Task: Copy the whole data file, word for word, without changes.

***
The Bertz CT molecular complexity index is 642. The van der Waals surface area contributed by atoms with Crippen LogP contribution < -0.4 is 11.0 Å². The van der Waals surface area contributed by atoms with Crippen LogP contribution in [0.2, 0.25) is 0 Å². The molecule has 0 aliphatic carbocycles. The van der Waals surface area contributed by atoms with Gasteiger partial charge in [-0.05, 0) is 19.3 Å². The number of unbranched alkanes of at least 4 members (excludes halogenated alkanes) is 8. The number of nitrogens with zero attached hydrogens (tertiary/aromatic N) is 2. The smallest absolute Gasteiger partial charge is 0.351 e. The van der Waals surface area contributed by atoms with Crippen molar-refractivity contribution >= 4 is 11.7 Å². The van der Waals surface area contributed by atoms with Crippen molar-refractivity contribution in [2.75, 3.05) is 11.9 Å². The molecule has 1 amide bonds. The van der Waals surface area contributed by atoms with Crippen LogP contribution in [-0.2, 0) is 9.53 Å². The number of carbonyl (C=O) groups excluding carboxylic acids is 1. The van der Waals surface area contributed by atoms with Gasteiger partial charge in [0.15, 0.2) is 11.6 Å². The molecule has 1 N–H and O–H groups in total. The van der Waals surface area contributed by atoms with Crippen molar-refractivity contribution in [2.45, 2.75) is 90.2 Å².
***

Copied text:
The Bertz CT molecular complexity index is 642. The van der Waals surface area contributed by atoms with Crippen LogP contribution < -0.4 is 11.0 Å². The van der Waals surface area contributed by atoms with Crippen LogP contribution in [0.2, 0.25) is 0 Å². The molecule has 0 aliphatic carbocycles. The van der Waals surface area contributed by atoms with Gasteiger partial charge in [-0.05, 0) is 19.3 Å². The number of unbranched alkanes of at least 4 members (excludes halogenated alkanes) is 8. The number of nitrogens with zero attached hydrogens (tertiary/aromatic N) is 2. The smallest absolute Gasteiger partial charge is 0.351 e. The van der Waals surface area contributed by atoms with Crippen molar-refractivity contribution >= 4 is 11.7 Å². The van der Waals surface area contributed by atoms with Crippen molar-refractivity contribution in [2.75, 3.05) is 11.9 Å². The molecule has 1 amide bonds. The van der Waals surface area contributed by atoms with Crippen LogP contribution in [-0.2, 0) is 9.53 Å². The number of carbonyl (C=O) groups excluding carboxylic acids is 1. The van der Waals surface area contributed by atoms with Gasteiger partial charge in [0.15, 0.2) is 11.6 Å². The molecule has 1 N–H and O–H groups in total. The van der Waals surface area contributed by atoms with Crippen molar-refractivity contribution in [2.45, 2.75) is 90.2 Å².